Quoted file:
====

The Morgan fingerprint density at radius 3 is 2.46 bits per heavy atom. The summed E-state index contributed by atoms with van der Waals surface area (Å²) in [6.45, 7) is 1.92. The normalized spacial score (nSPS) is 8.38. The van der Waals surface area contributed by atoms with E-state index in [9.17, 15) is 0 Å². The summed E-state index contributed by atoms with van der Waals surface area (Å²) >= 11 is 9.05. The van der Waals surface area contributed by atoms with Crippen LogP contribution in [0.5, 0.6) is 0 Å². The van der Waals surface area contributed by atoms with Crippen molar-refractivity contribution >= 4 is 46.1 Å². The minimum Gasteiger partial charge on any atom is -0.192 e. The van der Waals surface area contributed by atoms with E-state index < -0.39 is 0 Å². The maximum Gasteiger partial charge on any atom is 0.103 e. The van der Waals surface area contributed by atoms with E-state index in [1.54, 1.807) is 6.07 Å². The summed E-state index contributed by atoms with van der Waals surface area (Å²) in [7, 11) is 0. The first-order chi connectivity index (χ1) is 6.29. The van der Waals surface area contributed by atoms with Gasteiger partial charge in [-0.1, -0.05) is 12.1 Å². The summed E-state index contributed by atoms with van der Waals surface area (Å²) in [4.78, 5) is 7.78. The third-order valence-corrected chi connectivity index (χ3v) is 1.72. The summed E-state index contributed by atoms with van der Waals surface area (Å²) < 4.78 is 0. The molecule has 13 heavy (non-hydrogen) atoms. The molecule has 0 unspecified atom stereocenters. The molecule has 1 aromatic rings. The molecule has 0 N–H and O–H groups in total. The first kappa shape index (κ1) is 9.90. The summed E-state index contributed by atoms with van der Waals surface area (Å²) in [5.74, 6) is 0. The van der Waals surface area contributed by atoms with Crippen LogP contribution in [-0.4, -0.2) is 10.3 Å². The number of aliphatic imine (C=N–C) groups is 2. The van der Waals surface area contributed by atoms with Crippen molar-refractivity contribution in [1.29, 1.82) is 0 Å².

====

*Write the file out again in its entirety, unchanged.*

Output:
The Morgan fingerprint density at radius 3 is 2.46 bits per heavy atom. The summed E-state index contributed by atoms with van der Waals surface area (Å²) in [6.45, 7) is 1.92. The normalized spacial score (nSPS) is 8.38. The van der Waals surface area contributed by atoms with E-state index in [9.17, 15) is 0 Å². The summed E-state index contributed by atoms with van der Waals surface area (Å²) >= 11 is 9.05. The van der Waals surface area contributed by atoms with Crippen LogP contribution in [0.5, 0.6) is 0 Å². The van der Waals surface area contributed by atoms with Crippen molar-refractivity contribution >= 4 is 46.1 Å². The minimum Gasteiger partial charge on any atom is -0.192 e. The van der Waals surface area contributed by atoms with E-state index < -0.39 is 0 Å². The maximum Gasteiger partial charge on any atom is 0.103 e. The van der Waals surface area contributed by atoms with E-state index in [1.54, 1.807) is 6.07 Å². The summed E-state index contributed by atoms with van der Waals surface area (Å²) in [7, 11) is 0. The first-order chi connectivity index (χ1) is 6.29. The van der Waals surface area contributed by atoms with Gasteiger partial charge in [-0.1, -0.05) is 12.1 Å². The summed E-state index contributed by atoms with van der Waals surface area (Å²) in [4.78, 5) is 7.78. The third-order valence-corrected chi connectivity index (χ3v) is 1.72. The summed E-state index contributed by atoms with van der Waals surface area (Å²) < 4.78 is 0. The molecule has 13 heavy (non-hydrogen) atoms. The molecule has 0 unspecified atom stereocenters. The molecule has 1 aromatic rings. The molecule has 0 N–H and O–H groups in total. The first kappa shape index (κ1) is 9.90. The summed E-state index contributed by atoms with van der Waals surface area (Å²) in [5.74, 6) is 0. The van der Waals surface area contributed by atoms with Crippen LogP contribution in [-0.4, -0.2) is 10.3 Å². The number of aliphatic imine (C=N–C) groups is 2. The van der Waals surface area contributed by atoms with Crippen molar-refractivity contribution in [1.29, 1.82) is 0 Å².